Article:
Sohrab Hossain has been a household name synonymous with songs of Kazi Nazrul Islam, the national poet of Bangladesh. 9th April is his birthday. I had the good fortune of knowing him from my childhood. He was a student of my grandfather Abbasuddin Ahmed. My father recollects meeting him for the first time in their home in Park Circus, Kolkata around 1945. Sohrab Hossain was a lanky young man. He had met Abbasuddin in some concert and wished to learn from him personally. Abbasuddin invited him on the occasion of a milad mehfil and asked his son to keep an eye for him. My father saw this man pass by the house twice, once up and once down and he realized maybe this is the new singer. He came in and later on became a part of their household. Sohrab Hossain migrated to Dhaka, Bangladesh in 1947, here too he was a member of the Abbasuddin household, eating, sleeping and learning. When he auditioned for Radio Pakistan Dhaka, he failed. Abbasuddin invited the Director General of the Radio, Mr Z A Bokhari. After a round of beautiful, honey-like songs by Sohrab Hossain, he served a sumptuous dinner. DG enquired about the boy who sang, he learned that this boy had failed the radio auditions. Henceforth, there was no looking back.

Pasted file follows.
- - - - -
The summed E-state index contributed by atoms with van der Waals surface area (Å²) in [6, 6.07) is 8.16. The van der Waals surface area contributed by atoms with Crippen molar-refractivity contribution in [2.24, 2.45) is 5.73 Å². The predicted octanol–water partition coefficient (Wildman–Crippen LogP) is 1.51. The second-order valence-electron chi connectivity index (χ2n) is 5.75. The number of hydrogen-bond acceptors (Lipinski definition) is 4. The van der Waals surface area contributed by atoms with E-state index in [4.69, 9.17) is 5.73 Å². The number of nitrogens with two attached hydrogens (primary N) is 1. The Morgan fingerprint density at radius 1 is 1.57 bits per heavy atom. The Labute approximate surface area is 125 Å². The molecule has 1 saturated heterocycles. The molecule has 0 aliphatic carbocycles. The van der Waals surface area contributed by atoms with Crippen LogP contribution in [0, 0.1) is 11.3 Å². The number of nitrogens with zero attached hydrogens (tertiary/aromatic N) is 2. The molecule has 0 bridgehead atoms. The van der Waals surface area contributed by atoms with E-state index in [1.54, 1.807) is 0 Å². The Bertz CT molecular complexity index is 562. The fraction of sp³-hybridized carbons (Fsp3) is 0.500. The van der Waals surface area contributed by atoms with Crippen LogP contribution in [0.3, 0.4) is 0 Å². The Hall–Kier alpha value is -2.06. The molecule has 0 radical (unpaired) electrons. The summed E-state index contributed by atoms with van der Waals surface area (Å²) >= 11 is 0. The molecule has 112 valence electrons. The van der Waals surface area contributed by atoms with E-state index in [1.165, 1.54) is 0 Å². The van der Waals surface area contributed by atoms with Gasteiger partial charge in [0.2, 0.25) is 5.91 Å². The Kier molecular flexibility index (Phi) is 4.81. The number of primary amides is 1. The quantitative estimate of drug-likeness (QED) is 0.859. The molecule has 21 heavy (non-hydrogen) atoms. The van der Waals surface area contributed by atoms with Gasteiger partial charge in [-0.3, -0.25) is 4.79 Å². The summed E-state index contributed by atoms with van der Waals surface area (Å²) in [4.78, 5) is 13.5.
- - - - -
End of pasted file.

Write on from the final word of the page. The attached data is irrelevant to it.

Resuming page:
Innumerous songs of Nazrul Islam has been rendered by exponent Sohrab Hossain, he also sang folk songs and some modern numbers which are also excellent in quality. He had a penchant as a tuner and sometimes lyricist. In 1976, on learning about the demise of Kazi Nazrul Islam, he rushed to catch a last glimpse near the Bangabandhu Medical College, but was unable to; the traffic and ensuing crowd deterred him. He came back home in a vespa scooter that he used to drive and wrote and tuned a song instead, “Amar ganer shurer pakhi hariye phelechi tai, tai ami ei shobhate besh uro gan gai” (I lost my singing bird and begun singing out of tune).
My grandmother Begum Lutfunnessa Abbas teased him about his Vespa. She called it “bhot bhotia”. He teased her too, asking, “Bhabi, will you ride with me?” She would reply, “Only if you manage to shed a few pounds from the middle of your body, your kurta seems to be that of your younger brothers!” And both would roll into laughter.
Rolling into laughter was another side of Sohrab Hossain. He taught from the very beginning of his life, Chayanaut was his baby. Later on, after the creation of Nazrul Institute by the government of Bangladesh, he churned many students there. Sudhin Das and Sohrab Hossain shared the laughter, always pulling each others legs and making fun. Who could tell that during the last four/five hours they were editing the notation of the original Nazrul songs, which have been published from the Nazrul Institute.
He was decorated by the highest civilian awards of the government. However, the listener does not care for any decoration. When a song is played, when he is enthralled it is the honey and magic in his voice which brought the audience to love this simple man and his music.
I never learned music from him, but learned a lot, rest in peace Dadu.
Nashid Kamal is an Academic, Nazrul exponent and translator